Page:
Plan to plant 100,000 ha of durable eucalypt trees
Friday 23 Mar 2018The NZ Dryland Forests Initiative (NZDFI) has just released a Consultation Paper as a first step towards developing a regionally based strategic plan for government and private sector collaboration to plant 100,000 hectares of durable eucalypt trees in NZ’s east coast regions as a part of the Government’s One Billion Trees programme.
The consultation paper: “Durable eucalypt forests: a multi-regional opportunity for investment in NZ drylands” outlines the case for durable eucalypts in east coast regions. The trees are considered an exciting alternative to traditional agriculture and radiata pine forestry.
NZDFI proposes these eucalypt forests and woodlots will be established in New Zealand’s east coast regions by 2030. These could generate an estimated NZ$2 billion in annual sales of naturally durable timber products by 2050. Regional development and employment could be generated through local processing to produce high value export products that are a sustainable alternative to unsustainably logged tropical hardwoods.
Shaf van Ballekom, chairman of the NZDFI as well as CEO of Proseed Ltd, Austrasia’s largest producer of tree seed says “Since 2008, over NZ$3 million has been invested into the NZDFI’s tree breeding and research to develop the foundation of our vision for NZ’s east coast regions to have 100,000 hectares of durable eucalypt forests. The time is right to go out to the regions and to consult with people”, says Shaf.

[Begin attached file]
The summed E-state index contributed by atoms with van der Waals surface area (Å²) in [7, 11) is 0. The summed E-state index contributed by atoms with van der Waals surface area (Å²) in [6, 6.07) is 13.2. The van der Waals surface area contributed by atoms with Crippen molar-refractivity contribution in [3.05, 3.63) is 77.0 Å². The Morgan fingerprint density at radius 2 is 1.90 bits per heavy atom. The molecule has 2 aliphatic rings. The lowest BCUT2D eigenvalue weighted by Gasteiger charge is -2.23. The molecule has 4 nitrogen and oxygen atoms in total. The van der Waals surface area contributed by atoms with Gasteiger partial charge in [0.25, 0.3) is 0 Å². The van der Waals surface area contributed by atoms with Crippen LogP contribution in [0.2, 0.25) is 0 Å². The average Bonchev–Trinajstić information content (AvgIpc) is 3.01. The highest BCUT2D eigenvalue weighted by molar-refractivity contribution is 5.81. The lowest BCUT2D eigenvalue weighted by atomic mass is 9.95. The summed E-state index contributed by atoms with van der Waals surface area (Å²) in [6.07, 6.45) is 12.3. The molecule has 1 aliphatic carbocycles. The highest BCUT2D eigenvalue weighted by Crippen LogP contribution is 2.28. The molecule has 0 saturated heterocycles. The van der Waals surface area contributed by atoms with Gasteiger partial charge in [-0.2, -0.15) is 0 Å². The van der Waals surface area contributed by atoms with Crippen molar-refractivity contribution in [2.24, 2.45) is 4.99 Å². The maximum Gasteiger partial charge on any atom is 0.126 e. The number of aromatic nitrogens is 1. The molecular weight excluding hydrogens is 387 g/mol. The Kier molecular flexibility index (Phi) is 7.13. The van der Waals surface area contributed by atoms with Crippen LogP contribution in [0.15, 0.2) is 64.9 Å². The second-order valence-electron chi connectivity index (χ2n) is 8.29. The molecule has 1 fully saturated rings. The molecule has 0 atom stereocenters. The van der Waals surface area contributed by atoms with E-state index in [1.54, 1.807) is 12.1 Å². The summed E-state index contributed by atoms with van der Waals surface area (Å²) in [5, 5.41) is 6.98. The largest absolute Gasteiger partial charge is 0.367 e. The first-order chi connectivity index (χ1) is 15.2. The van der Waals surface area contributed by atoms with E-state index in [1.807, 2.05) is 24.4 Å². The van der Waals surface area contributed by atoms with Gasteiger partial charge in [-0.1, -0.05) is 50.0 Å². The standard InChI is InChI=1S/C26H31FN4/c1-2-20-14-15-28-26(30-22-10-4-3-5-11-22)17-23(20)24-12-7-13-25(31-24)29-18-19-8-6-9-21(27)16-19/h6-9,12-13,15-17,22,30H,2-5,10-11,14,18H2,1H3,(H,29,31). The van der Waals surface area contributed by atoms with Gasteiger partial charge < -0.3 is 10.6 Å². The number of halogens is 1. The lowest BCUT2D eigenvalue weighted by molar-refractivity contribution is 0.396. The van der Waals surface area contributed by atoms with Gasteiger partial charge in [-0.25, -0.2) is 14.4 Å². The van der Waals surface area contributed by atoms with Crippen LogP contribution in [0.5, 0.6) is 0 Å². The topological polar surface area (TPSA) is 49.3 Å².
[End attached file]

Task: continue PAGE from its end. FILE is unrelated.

“We want to hear from those in central and regional government who are involved in land management and regional economic development, as well as those in the forestry and agriculture industries who might want to take up this opportunity. We want to work with them to develop a plan to get durable eucalypts planted, commencing in 2020 – just two planting seasons away.”
A key focus of NZDFI’s research and development to date has been to establish an extensive regional breeding trial network, and the development of novel techniques for rapid selection and propagation of high-performing genetic material. This will lead to the production of improved planting stock, with the first elite seedlings due for release in 2020. This work is being done by the NZDFI science team, including a large group of academics and researchers from University of Canterbury’s NZ School of Forestry (UC).
Professor Bruce Manley, who leads the research team at UC, says “the team here is now recognised internationally as leading the way in a whole raft of research associated with breeding, growing, and processing durable eucalypts. The DFI research project includes seven of our academic staff as well as eight PhD students. It is exciting to be involved with such a collaborative and innovative project.”
Feedback on the consultation paper is sought from all interested parties. The outcomes of the consultation will include establishing a working group which will become active in developing and then implementing the regional plan. Consultees include central and regional government, representatives of the forest growing and timber processing industries, and landowners and their representatives.
Anyone else who is interested and keen to become involved with the next phase of the NZDFI’s exciting, visionary project is encouraged to complete a questionnaire, either on-line or via an interview with NZDFI Programme Manager, Paul Millen via firstname.lastname@example.org.
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